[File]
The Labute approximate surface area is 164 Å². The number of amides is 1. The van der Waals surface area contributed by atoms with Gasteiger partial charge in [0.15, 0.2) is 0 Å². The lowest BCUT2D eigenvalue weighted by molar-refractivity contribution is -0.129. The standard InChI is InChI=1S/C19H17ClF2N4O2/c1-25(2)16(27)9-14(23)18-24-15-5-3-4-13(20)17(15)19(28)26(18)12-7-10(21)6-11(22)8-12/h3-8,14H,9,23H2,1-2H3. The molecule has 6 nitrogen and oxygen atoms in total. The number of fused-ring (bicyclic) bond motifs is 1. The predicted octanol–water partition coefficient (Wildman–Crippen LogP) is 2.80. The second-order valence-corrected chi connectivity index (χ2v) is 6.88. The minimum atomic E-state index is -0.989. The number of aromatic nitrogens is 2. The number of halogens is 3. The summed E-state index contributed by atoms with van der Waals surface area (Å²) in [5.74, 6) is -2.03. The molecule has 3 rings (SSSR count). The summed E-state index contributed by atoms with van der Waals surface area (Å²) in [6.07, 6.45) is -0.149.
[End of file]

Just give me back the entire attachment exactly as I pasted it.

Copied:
The Labute approximate surface area is 164 Å². The number of amides is 1. The van der Waals surface area contributed by atoms with Gasteiger partial charge in [0.15, 0.2) is 0 Å². The lowest BCUT2D eigenvalue weighted by molar-refractivity contribution is -0.129. The standard InChI is InChI=1S/C19H17ClF2N4O2/c1-25(2)16(27)9-14(23)18-24-15-5-3-4-13(20)17(15)19(28)26(18)12-7-10(21)6-11(22)8-12/h3-8,14H,9,23H2,1-2H3. The molecule has 6 nitrogen and oxygen atoms in total. The number of fused-ring (bicyclic) bond motifs is 1. The predicted octanol–water partition coefficient (Wildman–Crippen LogP) is 2.80. The second-order valence-corrected chi connectivity index (χ2v) is 6.88. The minimum atomic E-state index is -0.989. The number of aromatic nitrogens is 2. The number of halogens is 3. The summed E-state index contributed by atoms with van der Waals surface area (Å²) in [5.74, 6) is -2.03. The molecule has 3 rings (SSSR count). The summed E-state index contributed by atoms with van der Waals surface area (Å²) in [6.07, 6.45) is -0.149.